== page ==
The Holocaust is the second issue which the churches are compelled by history to place on the agenda. Here the focus of the problem has shifted. Much was done to assist Jewish survivors. Much was done to indicate the shock with which Christians realised that they had contributed towards the tragedy by the centuries of teaching the theology of antipathy to Jews and Judaism. Now deeper questions are beginning to be asked. The Jews ask, Where was God at Auschwitz. The question for Christians should be, Where was man? How could so many Nazis, and so many other gentiles in Poland and elsewhere, carry out atrocities without apparent conscience, when they had been brought up in the churches and Christian schools and classes to know what is right and wrong? How could so many Christian pastors and priests not only condone but actively support the Nazi programme, and how could so many others remain silent?
Australia is no different to other countries when it comes to issues that the Holocaust forces us to face, but it is different all the same, because we have proportionately more Holocaust survivors than anywhere outside Israel. They are living remembrancers, witnesses, admonishers in our midst. We cannot brush the questions aside and deny or relativise the Holocaust events, because the eye-witnesses are there to bring us back to reality. Nor can we allow ourselves unworthy comments that suggest how tired we are of the Jews protesting overmuch. For the Holocaust happened to mankind, not just to Jews: its implications are universal, not just for the Jewish people. I offer at this point an extract from a recent article of my own.
The Very Rev. James Parks Morton of the Cathedral of St John the Divine in the New York said, “Auschwitz was the single most important event of the twentieth century, a paradigm of the advanced, intellectual, industrial, technological society gone to hell.”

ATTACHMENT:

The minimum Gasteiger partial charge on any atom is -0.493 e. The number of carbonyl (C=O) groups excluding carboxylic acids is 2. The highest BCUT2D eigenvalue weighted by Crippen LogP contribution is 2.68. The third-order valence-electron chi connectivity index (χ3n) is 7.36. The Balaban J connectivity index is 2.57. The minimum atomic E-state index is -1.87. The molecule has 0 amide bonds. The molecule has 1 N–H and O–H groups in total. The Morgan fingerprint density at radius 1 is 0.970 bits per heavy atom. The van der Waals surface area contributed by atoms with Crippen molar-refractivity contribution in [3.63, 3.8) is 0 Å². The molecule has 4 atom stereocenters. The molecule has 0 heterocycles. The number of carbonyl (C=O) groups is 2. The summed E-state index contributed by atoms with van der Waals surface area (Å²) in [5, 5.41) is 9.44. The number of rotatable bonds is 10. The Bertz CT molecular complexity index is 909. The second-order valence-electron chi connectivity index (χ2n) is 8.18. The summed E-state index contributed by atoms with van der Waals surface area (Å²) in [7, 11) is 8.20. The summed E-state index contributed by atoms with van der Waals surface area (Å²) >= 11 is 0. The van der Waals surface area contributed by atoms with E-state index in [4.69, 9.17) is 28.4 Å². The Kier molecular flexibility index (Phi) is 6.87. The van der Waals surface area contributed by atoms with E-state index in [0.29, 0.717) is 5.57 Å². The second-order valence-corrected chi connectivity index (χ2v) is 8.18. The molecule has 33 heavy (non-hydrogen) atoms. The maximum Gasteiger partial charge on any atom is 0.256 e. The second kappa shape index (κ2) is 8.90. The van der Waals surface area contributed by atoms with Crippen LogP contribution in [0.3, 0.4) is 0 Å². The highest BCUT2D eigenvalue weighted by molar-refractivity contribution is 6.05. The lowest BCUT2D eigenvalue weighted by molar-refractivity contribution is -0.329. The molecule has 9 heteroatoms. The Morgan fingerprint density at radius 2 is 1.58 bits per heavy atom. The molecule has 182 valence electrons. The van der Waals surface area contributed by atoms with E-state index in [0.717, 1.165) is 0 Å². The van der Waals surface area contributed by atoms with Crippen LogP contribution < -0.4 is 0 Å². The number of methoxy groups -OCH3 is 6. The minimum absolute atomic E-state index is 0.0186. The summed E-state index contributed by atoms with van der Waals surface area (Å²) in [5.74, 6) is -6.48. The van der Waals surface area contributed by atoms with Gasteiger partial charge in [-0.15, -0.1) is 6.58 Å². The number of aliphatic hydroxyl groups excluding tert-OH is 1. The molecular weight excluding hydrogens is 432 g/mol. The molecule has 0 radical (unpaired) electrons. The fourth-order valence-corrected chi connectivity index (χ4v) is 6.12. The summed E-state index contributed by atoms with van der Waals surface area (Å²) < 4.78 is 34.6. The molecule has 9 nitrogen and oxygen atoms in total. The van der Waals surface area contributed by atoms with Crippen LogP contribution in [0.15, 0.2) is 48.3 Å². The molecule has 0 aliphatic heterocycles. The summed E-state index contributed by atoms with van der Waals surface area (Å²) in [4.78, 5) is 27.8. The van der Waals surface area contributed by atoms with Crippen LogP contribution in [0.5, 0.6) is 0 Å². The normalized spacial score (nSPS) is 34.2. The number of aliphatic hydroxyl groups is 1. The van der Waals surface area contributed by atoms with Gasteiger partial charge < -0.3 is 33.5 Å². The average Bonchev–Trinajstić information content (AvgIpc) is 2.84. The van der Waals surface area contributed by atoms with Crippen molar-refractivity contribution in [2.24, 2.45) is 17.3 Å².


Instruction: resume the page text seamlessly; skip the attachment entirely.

Never was there such a confrontation between two diametrically opposed world views: as Jacob Talmon expresses it, “between the morality and paganism; between the sanctity of life and the cult of warfare; between the quality of all men and the supremacy of the selected few; between the search for truth and the discharge of instinctive impulses; between the vision of a genuine society of equals and the prospect of a society of masters lording it over slaves.”
A reviewer of Walter Laqueur’s book, “The Terrible Secret”, poses this question: “From where, if not from the Holocaust, a premonition ofthe death rattle of the thermonuclear age, can come the testimony and the warning that man is capable of the worst as he is capable of the best, that through madness or blindness, he may transform the planet into a crematorium?”
The Holocaust starkly confronts our generation with the paradigm of what can happen if man does not see in his fellow the face of a brother man; if, instead of using the new means of communication as media for dialogue, man blatantly or subliminally peddles lies and distorts the truth; if man prefers to see the whole world destroyed rather than rejoice to see other people peacefully inhabit their own little corner in the sun…
The Holocaust is not just one more chapter of Jewish suffering: it is a message to the world. In a world in which Jews can be ground down by the jackboots of inhumanity; no-one is safe anywhere. In a world in which the glass of the synagogues can be wantonly shattered, nobody’s sanctuary or identity or ideology is safe any more.
That is why people everywhere should develop an obsession with the Holocaust if they value their future.
Christian leaders and teachers in Australia have generally acquitted themselves worthily when it comes to commemorating and considering the Holocaust. In New South Wales the lead amongst churchpeople in this area has been taken by Major Gerben Stelstra of the Salvation Army, whose personal testimony of suffering in the terrible years ensures that hearts are moved and minds aroused. Christian teachers have begun to find ways of teaching the Holocaust. Groups of Christians have also inaugurated Christian liturgies of commemoration; a notable example is a Christian service on Holocaust Day this year at the Martyr’s Memorial at Rookwood Cemetery in western Sydney.
The third, and in many ways most surprisingly difficult issue on the Christian-Jewish agenda, is Israel. Not until a full history of Australian Zionism has been written will it be possible to trace fully the changing attitudes of the churches to pre-1948 moves for a Jewish state, and subsequent events in and affecting Israel over the nearly forty-four years of its existence. For our purpose, let us separate the question into two: the conceptual question of the theological status of Israel, and the ethical question of the tensions between Israel and the Palestinians since the Six Day War in 1967.